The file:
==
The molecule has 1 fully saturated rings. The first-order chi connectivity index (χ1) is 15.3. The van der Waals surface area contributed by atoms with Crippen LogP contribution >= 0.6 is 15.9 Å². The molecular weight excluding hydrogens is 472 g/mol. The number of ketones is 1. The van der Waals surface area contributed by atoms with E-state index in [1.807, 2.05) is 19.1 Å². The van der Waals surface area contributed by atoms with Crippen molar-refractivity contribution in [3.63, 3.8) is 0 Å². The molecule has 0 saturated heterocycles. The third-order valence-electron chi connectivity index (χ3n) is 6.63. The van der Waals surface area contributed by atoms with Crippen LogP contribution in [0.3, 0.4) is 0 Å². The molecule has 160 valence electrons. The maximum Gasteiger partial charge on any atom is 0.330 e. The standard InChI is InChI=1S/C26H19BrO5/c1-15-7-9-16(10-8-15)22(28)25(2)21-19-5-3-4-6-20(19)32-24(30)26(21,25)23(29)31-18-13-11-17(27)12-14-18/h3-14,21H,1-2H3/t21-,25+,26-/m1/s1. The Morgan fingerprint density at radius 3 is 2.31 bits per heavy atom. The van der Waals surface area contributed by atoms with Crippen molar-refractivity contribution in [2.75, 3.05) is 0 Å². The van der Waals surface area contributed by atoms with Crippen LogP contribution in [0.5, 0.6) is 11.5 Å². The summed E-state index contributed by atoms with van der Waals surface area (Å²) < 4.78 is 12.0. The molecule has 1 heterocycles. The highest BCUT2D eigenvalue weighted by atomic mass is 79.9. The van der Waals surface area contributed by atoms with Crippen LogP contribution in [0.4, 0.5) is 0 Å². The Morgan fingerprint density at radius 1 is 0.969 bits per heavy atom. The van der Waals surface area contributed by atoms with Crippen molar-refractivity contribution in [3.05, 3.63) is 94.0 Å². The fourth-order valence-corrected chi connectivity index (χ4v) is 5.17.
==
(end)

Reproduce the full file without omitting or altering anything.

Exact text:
The molecule has 1 fully saturated rings. The first-order chi connectivity index (χ1) is 15.3. The van der Waals surface area contributed by atoms with Crippen LogP contribution >= 0.6 is 15.9 Å². The molecular weight excluding hydrogens is 472 g/mol. The number of ketones is 1. The van der Waals surface area contributed by atoms with E-state index in [1.807, 2.05) is 19.1 Å². The van der Waals surface area contributed by atoms with Crippen molar-refractivity contribution in [3.63, 3.8) is 0 Å². The molecule has 0 saturated heterocycles. The third-order valence-electron chi connectivity index (χ3n) is 6.63. The van der Waals surface area contributed by atoms with Crippen LogP contribution in [0.3, 0.4) is 0 Å². The molecule has 160 valence electrons. The maximum Gasteiger partial charge on any atom is 0.330 e. The standard InChI is InChI=1S/C26H19BrO5/c1-15-7-9-16(10-8-15)22(28)25(2)21-19-5-3-4-6-20(19)32-24(30)26(21,25)23(29)31-18-13-11-17(27)12-14-18/h3-14,21H,1-2H3/t21-,25+,26-/m1/s1. The Morgan fingerprint density at radius 3 is 2.31 bits per heavy atom. The van der Waals surface area contributed by atoms with Crippen molar-refractivity contribution in [2.75, 3.05) is 0 Å². The van der Waals surface area contributed by atoms with Crippen LogP contribution in [0.5, 0.6) is 11.5 Å². The summed E-state index contributed by atoms with van der Waals surface area (Å²) < 4.78 is 12.0. The molecule has 1 heterocycles. The highest BCUT2D eigenvalue weighted by atomic mass is 79.9. The van der Waals surface area contributed by atoms with Crippen LogP contribution in [0.4, 0.5) is 0 Å². The Morgan fingerprint density at radius 1 is 0.969 bits per heavy atom. The van der Waals surface area contributed by atoms with Crippen molar-refractivity contribution in [3.05, 3.63) is 94.0 Å². The fourth-order valence-corrected chi connectivity index (χ4v) is 5.17.